Deep divisions and distress as SAA future is delayed
The number of employees at the proposed new airline, its starting date and the severance package offered to employees are among the sticking points that saw yesterday's crucial meeting adjourned before SAA's creditors voted on its new business plan.
Numsa, SA Cabin Crew Association and the SAA Pilots Association's tabled the motion that proposed for the creditors' meeting to vote on its business rescue plan be postponed to July 14 was supported. This will give Business Rescue Practitioners time to address the three main issues which were raised by the three unions yesterday.
Numsa spokesperson Phakamile Hlubi-Majola said they felt that when the new airline finally took the skies next year, most of its routes would have been snapped up by competitors.
The National Union of Metalworkers of SA (Numsa), SA Cabin Crew Association (Sacca) and the SAA Pilots Association proposed for the adjournment. This was based on suggestion that the plan should be amended as it could lead to liquidation of the airliner .
A cabin crew member who has been with SAA for more than 10 years said she was tired of being in limbo and wanted finality on the future of the airline.
"I last got my salary at the end of April, and on the 5th of June, I got R7,000 from the UIF, meaning my medical aid wasn't paid... I cannot live like this any longer," she said.
The SA Airlink, which had already indicated that it's against the business plan also made a proposal for an adjournment for different reasons.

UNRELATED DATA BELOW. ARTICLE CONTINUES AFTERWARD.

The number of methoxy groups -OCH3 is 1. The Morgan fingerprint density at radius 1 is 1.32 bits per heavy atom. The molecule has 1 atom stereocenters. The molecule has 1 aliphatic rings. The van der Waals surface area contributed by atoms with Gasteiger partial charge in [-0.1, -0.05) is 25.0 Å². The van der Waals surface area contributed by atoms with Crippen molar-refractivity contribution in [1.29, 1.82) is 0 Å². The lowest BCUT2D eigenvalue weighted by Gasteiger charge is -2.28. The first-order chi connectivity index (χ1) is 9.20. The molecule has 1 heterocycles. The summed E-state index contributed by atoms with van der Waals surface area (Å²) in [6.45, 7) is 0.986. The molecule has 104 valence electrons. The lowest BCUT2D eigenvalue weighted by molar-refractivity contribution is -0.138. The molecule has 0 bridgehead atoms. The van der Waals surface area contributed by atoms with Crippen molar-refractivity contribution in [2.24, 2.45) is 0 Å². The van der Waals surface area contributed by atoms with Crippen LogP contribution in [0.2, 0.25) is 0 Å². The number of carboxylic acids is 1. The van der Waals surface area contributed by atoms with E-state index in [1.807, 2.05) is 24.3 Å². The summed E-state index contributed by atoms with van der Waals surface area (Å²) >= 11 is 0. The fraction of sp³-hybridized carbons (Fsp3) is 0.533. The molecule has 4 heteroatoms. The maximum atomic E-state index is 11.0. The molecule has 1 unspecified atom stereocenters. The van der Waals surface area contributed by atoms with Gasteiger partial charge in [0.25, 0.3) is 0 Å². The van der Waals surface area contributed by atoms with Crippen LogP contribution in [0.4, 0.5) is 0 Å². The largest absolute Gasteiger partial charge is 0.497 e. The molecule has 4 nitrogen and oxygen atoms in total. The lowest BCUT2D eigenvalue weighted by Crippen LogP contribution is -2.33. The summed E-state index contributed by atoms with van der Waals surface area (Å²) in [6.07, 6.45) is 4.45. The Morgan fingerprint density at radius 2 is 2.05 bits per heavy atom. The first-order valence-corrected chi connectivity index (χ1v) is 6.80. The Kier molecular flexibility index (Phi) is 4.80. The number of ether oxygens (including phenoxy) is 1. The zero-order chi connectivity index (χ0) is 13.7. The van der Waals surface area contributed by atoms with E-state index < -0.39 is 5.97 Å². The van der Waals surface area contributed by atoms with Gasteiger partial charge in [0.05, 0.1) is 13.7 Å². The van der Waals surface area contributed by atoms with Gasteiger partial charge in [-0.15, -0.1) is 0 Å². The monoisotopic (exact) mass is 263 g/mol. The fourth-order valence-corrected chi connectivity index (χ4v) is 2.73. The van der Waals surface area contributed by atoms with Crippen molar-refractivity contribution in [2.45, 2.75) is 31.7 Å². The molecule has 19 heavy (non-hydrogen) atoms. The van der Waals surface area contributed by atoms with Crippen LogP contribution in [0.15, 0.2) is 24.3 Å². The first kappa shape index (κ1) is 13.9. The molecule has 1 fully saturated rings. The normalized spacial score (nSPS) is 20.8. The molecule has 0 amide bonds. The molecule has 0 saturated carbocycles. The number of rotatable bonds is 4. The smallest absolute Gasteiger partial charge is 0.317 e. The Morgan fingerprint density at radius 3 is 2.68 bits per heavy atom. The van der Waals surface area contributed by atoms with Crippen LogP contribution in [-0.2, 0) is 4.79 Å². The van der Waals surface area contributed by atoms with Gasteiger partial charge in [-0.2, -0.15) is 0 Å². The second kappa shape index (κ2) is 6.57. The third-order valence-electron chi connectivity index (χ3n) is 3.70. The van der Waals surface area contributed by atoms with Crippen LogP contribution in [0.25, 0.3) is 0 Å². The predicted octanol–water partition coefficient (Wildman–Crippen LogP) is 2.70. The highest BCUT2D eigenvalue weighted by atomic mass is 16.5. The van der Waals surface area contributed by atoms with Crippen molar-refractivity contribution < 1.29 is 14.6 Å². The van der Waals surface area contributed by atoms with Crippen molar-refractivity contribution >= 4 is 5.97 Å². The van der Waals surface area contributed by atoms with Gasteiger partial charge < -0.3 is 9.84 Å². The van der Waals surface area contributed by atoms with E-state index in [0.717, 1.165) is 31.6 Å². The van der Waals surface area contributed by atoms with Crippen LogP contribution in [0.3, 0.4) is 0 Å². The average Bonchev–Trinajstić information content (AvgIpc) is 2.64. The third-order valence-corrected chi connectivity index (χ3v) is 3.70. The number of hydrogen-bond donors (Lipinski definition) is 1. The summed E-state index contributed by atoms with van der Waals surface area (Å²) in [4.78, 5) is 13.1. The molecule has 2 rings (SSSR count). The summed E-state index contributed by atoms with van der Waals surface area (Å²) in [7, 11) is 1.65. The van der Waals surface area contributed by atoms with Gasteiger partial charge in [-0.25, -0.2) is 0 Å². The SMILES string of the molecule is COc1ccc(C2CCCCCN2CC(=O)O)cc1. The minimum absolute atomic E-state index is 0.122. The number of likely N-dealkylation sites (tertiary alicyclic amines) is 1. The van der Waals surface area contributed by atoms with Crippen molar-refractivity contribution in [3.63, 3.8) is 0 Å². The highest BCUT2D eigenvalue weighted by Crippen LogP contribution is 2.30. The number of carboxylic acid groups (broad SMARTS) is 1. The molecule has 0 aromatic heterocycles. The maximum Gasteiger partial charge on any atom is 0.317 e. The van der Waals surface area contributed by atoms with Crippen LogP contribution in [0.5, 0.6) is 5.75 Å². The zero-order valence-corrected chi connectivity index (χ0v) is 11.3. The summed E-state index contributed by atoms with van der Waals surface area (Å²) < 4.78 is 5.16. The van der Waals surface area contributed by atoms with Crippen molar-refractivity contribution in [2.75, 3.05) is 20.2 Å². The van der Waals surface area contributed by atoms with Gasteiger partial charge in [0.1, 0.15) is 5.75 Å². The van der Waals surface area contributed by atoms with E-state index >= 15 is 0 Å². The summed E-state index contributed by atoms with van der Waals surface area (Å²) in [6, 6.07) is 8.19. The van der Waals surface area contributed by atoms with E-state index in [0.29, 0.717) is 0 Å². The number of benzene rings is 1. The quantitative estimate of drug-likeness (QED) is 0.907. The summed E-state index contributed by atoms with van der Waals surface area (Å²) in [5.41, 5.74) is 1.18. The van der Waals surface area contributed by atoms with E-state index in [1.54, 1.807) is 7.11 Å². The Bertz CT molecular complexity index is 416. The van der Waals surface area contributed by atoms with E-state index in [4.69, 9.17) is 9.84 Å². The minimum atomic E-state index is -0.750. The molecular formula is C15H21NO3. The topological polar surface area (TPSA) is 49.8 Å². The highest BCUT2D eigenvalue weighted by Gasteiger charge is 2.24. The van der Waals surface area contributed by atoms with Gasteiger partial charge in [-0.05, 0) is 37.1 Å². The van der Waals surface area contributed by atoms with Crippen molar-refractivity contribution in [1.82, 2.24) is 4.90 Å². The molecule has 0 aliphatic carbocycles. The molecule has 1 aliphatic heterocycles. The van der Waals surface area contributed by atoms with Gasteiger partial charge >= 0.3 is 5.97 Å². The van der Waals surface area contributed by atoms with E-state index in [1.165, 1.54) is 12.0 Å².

The majority of creditors voted for an adjournment which will see the voting meeting taking place in three weeks' time.
"We are relieved that the adjournment was granted and that the inadequate plan by BRPs would have resulted in SAA being liquidated. Now that the vote has been postponed, we can work towards a sustainable plan to rectify the shortcomings of the business rescue plan," said Phakamile Hlubi-Majola, Numsa spokesperson.
"This period offers all stakeholders a golden opportunity for all of us to work together to improve on the plan, and work together towards a better plan, for the long term sustainability of the airline. The adjournment has in fact prevented the liquidation of the airline because the BRPs plan was so defective in its current form, that it would have ultimately led to the liquidation of SAA."
However, other unions, including the National Transport Movement (NTM), believe the three unions were prolonging the inevitable.
NTM president Mashudu Raphetha said yesterday's the outcome was disappointing as it was prolonging the hunger and the suffering" of current SAA employees.
"The very same three unions that put up a motion to delay the voting by the creditors have got nothing to offer, instead their members are begging for food parcels, and the adoption of the plan was going to mean that the government was going to fund the severance packages which NTM, Satawu, Solidarity and Ausa have accepted," Raphetha said. He said due to challenges presented by, among others. Covid-19, it was better for the unions to focus on securing the best possible retrenchment packages.
"People are in distress, others are contemplating suicide... this (delay) could lead to liquidation," Raphetha said.
SAA's creditors were expected to vote on a new business plan by its business rescue practitioners which proposes reduced routes and workforce among others.
The department of public enterprises said it was tabling a final retrenchment package offer for SAA employees.
Minister Pravin Gorhdan's spokesperson Sam Mkokeli said the voluntary severance packages were going to be offered to employees immediately after the creditors voted in support of business rescue plan yesterday.
The packages were for payments of "one week, calculated per year of completed service, a one month notice pay, accumulated leave paid out, a 13th cheque and a top-up of severance packages," Mkokeli said.